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Let' Talk Fertility

 A brief overview of a woman’s cycle;

 



 


A woman’s menstrual cycle is a lot more than just her period; but is does start there. There are four phases of a menstrual cycle.

 

Phase 1; Menstruation/ Period

The first day of a woman’s cycle is the first day of her period. The length of your period will vary between three and seven days. Hormonally, levels of oestrogen and progesterone are at their lowest.

Phase 2; Follicular phase

This is the time before ovulation occurs. It starts when your period starts and ends at ovulation. The pituitary gland is sent a signal by the hypothalamus to prelease follicle – stimulating hormone (FSH). The role of FSH is to stimulate the ovaries to produce follicles (about 5 to 20). However, only the healthiest egg (occasionally two) will mature. It is this maturing egg that sets off a surge in oestrogen, which will cause the lining of the uterus to start to thicken. The follicular phase can vary quite a bit in length, averaging between 14 and 21 days. However it can occur as early as day 11 and as late as day 27.

 

Phase 3; Ovulation

Ovulation is the release of an egg from the ovary. The exact time when ovulation occurs can vary from cycle to cycle, but happens around 13 to 15 days before the start of the next cycle. Following your period, the levels of oestrogen increase as the follicle (soon to be egg) grows in the ovary. When oestrogen levels are high enough, a signal is sent to the brain (pituitary gland). It triggers an increase in the production of Luteinising hormone (Lh) and follicle stimulating hormone (fsh). Symptoms of ovulation include a slight rise in basal body temperature, and a change in cervical fluid that has the consistency of egg white.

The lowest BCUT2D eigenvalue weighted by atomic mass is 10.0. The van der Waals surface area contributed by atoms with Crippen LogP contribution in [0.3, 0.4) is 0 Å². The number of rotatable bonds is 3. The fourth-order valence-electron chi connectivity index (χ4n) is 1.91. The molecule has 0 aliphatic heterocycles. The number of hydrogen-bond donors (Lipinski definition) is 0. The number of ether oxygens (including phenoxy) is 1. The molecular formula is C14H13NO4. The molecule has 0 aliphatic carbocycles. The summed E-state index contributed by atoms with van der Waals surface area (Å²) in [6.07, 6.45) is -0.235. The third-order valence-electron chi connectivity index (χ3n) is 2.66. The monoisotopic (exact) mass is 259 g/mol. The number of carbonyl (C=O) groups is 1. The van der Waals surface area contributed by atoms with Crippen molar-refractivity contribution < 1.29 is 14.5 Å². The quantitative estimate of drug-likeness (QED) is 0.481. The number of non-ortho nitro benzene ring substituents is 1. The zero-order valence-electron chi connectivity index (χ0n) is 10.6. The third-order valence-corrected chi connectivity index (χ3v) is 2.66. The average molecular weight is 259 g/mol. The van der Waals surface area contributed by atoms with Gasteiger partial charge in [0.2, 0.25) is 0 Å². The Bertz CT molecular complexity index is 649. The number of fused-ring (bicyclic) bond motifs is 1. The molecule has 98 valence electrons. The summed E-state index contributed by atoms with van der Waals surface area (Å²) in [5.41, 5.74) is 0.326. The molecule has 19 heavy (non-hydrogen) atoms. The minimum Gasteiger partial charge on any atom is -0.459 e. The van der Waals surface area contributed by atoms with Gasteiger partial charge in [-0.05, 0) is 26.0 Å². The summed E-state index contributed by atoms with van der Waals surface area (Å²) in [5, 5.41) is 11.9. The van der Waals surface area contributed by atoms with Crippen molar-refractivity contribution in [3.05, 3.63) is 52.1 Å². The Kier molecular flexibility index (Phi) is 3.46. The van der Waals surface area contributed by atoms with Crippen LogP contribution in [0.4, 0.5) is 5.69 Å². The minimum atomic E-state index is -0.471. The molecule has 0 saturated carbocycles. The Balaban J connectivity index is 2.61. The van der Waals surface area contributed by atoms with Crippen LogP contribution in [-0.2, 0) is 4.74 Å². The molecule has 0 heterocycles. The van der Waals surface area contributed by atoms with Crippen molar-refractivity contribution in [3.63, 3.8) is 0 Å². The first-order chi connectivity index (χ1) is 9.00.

Phase 4; Luteal phase

The luteal phase is the time after ovulation until the last day of your cycle (before period starts. The Egg has been released from the ovary and is making its way to the uterus via the fallopian tube. The structure left behind when an egg is released is called the corpus luteum, which produces progesterone for 12 – 15 days. The purpose of progesterone in the luteal phase is to cause the uterine lining to thicken in preparation for a fertilised egg to implant.

If conception doesn’t occur, the corpus luteum shrinks and dies, causing the level of progesterone to drop. As a result of this the uterine lining will start to shed, which is when the next cycle starts (your period starts).

 

 

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